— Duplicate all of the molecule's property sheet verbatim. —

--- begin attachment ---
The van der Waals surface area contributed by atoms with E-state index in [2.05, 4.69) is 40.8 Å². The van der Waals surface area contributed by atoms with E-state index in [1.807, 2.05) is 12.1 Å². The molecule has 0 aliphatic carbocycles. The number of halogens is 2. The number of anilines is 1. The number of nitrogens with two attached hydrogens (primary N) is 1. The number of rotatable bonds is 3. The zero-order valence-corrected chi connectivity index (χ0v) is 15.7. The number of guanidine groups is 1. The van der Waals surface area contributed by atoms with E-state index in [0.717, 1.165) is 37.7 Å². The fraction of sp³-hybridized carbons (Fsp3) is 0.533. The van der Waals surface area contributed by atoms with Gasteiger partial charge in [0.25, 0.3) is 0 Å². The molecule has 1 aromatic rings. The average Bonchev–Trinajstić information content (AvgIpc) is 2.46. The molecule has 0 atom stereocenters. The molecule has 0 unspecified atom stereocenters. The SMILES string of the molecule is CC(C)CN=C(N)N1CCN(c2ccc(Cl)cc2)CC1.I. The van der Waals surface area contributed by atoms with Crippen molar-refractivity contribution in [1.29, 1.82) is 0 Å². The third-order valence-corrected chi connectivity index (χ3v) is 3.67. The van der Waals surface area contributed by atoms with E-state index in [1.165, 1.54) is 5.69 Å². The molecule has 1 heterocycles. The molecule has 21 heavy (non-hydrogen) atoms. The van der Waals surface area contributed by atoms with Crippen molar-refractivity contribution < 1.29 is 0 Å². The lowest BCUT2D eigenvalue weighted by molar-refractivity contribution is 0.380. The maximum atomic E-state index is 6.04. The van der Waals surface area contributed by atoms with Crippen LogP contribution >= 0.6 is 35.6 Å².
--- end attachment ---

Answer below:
The van der Waals surface area contributed by atoms with E-state index in [2.05, 4.69) is 40.8 Å². The van der Waals surface area contributed by atoms with E-state index in [1.807, 2.05) is 12.1 Å². The molecule has 0 aliphatic carbocycles. The number of halogens is 2. The number of anilines is 1. The number of nitrogens with two attached hydrogens (primary N) is 1. The number of rotatable bonds is 3. The zero-order valence-corrected chi connectivity index (χ0v) is 15.7. The number of guanidine groups is 1. The van der Waals surface area contributed by atoms with E-state index in [0.717, 1.165) is 37.7 Å². The fraction of sp³-hybridized carbons (Fsp3) is 0.533. The van der Waals surface area contributed by atoms with Gasteiger partial charge in [0.25, 0.3) is 0 Å². The molecule has 1 aromatic rings. The average Bonchev–Trinajstić information content (AvgIpc) is 2.46. The molecule has 0 atom stereocenters. The molecule has 0 unspecified atom stereocenters. The SMILES string of the molecule is CC(C)CN=C(N)N1CCN(c2ccc(Cl)cc2)CC1.I. The van der Waals surface area contributed by atoms with Crippen molar-refractivity contribution in [1.29, 1.82) is 0 Å². The third-order valence-corrected chi connectivity index (χ3v) is 3.67. The van der Waals surface area contributed by atoms with E-state index in [1.165, 1.54) is 5.69 Å². The molecule has 1 heterocycles. The molecule has 21 heavy (non-hydrogen) atoms. The van der Waals surface area contributed by atoms with Crippen molar-refractivity contribution < 1.29 is 0 Å². The lowest BCUT2D eigenvalue weighted by molar-refractivity contribution is 0.380. The maximum atomic E-state index is 6.04. The van der Waals surface area contributed by atoms with Crippen LogP contribution >= 0.6 is 35.6 Å².